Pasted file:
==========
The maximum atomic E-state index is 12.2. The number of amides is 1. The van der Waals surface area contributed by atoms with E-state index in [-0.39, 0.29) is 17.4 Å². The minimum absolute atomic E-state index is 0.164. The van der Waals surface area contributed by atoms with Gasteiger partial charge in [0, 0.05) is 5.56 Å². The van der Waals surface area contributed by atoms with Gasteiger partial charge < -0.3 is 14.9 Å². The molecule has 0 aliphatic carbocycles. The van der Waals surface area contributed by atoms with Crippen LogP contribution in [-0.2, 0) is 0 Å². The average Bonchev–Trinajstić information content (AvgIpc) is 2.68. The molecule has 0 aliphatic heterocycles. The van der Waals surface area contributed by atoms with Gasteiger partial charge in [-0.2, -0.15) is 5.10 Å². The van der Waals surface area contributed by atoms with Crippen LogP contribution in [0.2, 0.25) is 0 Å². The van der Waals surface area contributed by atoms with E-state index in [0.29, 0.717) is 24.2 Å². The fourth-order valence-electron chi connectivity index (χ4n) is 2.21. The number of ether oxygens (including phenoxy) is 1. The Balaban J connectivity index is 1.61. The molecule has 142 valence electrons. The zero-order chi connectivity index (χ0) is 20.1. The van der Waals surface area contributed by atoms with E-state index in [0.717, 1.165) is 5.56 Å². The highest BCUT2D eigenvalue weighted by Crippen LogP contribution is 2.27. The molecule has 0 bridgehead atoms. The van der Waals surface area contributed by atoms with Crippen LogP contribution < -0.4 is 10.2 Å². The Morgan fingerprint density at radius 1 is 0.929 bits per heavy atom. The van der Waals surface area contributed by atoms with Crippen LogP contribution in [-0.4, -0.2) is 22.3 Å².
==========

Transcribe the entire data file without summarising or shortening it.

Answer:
The maximum atomic E-state index is 12.2. The number of amides is 1. The van der Waals surface area contributed by atoms with E-state index in [-0.39, 0.29) is 17.4 Å². The minimum absolute atomic E-state index is 0.164. The van der Waals surface area contributed by atoms with Gasteiger partial charge in [0, 0.05) is 5.56 Å². The van der Waals surface area contributed by atoms with Gasteiger partial charge < -0.3 is 14.9 Å². The molecule has 0 aliphatic carbocycles. The van der Waals surface area contributed by atoms with Crippen LogP contribution in [-0.2, 0) is 0 Å². The average Bonchev–Trinajstić information content (AvgIpc) is 2.68. The molecule has 0 aliphatic heterocycles. The van der Waals surface area contributed by atoms with Gasteiger partial charge in [-0.2, -0.15) is 5.10 Å². The van der Waals surface area contributed by atoms with Crippen LogP contribution in [0.2, 0.25) is 0 Å². The van der Waals surface area contributed by atoms with E-state index in [0.29, 0.717) is 24.2 Å². The fourth-order valence-electron chi connectivity index (χ4n) is 2.21. The number of ether oxygens (including phenoxy) is 1. The Balaban J connectivity index is 1.61. The molecule has 142 valence electrons. The zero-order chi connectivity index (χ0) is 20.1. The van der Waals surface area contributed by atoms with E-state index in [0.717, 1.165) is 5.56 Å². The highest BCUT2D eigenvalue weighted by Crippen LogP contribution is 2.27. The molecule has 0 bridgehead atoms. The van der Waals surface area contributed by atoms with Crippen LogP contribution < -0.4 is 10.2 Å². The Morgan fingerprint density at radius 1 is 0.929 bits per heavy atom. The van der Waals surface area contributed by atoms with Crippen LogP contribution in [-0.4, -0.2) is 22.3 Å².